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Alliant Techsystems machine could lighten plane loads; also: Entegris acquisition, red flag on gas site, Target campus on hold, Supervalu exec leads women’s pay chart

As airlines look to lighten their loads by building planes out of plastic instead of metal, Alliant Techsystems said it’s come up with a machine to automate a key step in the process. The Edina aerospace and weapons company said its automated stiffener forming machine will make the next-generation aircraft material less expensive and time-consuming to reinforce. The carbon composite frames are lighter than metal and thus conserve fuel, but safety concerns are being raised about whether the material holds up over time.

More materials news: Entegris, a Chaska company that supplies the semicondutor industry with equipment for making computer chips, is buying a Texas firm that makes products out of graphite. They’re used in medical devices, solar panels and other equipment. Entegris will pay $158 million for Poco Graphite Inc. Reuters notes that the acquisition follows a cool-down in the semiconductor business. The Star Tribune’s Neal St. Anthony profiled Entegris’ CEO Gideon Argov in 2005 after it merged with a Boston firm.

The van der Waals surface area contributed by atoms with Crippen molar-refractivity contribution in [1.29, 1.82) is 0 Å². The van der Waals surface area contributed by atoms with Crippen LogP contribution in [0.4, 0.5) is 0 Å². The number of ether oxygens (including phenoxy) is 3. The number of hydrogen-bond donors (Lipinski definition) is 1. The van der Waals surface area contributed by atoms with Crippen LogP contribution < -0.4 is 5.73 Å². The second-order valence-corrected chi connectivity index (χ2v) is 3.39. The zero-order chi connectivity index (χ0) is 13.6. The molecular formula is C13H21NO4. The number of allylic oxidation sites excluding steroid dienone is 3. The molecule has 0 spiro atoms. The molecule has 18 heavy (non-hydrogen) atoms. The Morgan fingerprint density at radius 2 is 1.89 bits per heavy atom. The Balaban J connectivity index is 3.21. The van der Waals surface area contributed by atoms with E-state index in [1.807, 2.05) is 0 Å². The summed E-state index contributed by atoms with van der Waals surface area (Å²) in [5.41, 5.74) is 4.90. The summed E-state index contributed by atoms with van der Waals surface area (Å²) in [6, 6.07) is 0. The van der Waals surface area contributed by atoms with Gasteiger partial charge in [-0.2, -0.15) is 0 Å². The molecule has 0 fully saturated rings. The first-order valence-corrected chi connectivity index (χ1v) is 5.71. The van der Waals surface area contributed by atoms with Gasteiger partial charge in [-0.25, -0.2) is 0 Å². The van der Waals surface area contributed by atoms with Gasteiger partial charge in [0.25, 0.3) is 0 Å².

Via the Consumerist blog:
The Better Business Bureau is waving a red flag about a consumer gasoline-hedging website that falsely claimed a partnership with U.S. Bank, headquartered in Minneapolis., which claims to let paid members buy “tomorrow’s gas [at] today’s prices,” issued a press release saying it had partnered with U.S. Bank on its My Gallons Card. The BBB contacted U.S. Bank, which said the company discussed the opportunity but then declined. The website has now suspended accepting membership fees.

We noted last week that the slow economy appears to have stalled Target‘s growth. A same-store sales report for June was roughly flat, compared with a year ago. The Star Tribune’s Lora Pabst reported over the weekend that the slow economy has also put the company’s new Brooklyn Park campus on “indefinite” hold, possibly for as long as four years. The suburb’s community development director said the most important factor is the state’s delay in upgrading a section of Highway 610, which isn’t schedule now until 2014.

Supervalu’s Pamela Knous is the highest-paid woman executive among Minnesota public companies, according to the Business Journal‘s new annual Women in Business issue. Knous, executive vice president and chief financial officer of the Eden Prairie grocery company, earned $2.9 million compensation for the financial year ending in February. The Business Journal said this is the first time it’s compiled the women’s pay list. Others topping the list include Susan Engel of the Lenox Group and Pamela Joseph of U.S. Bank.

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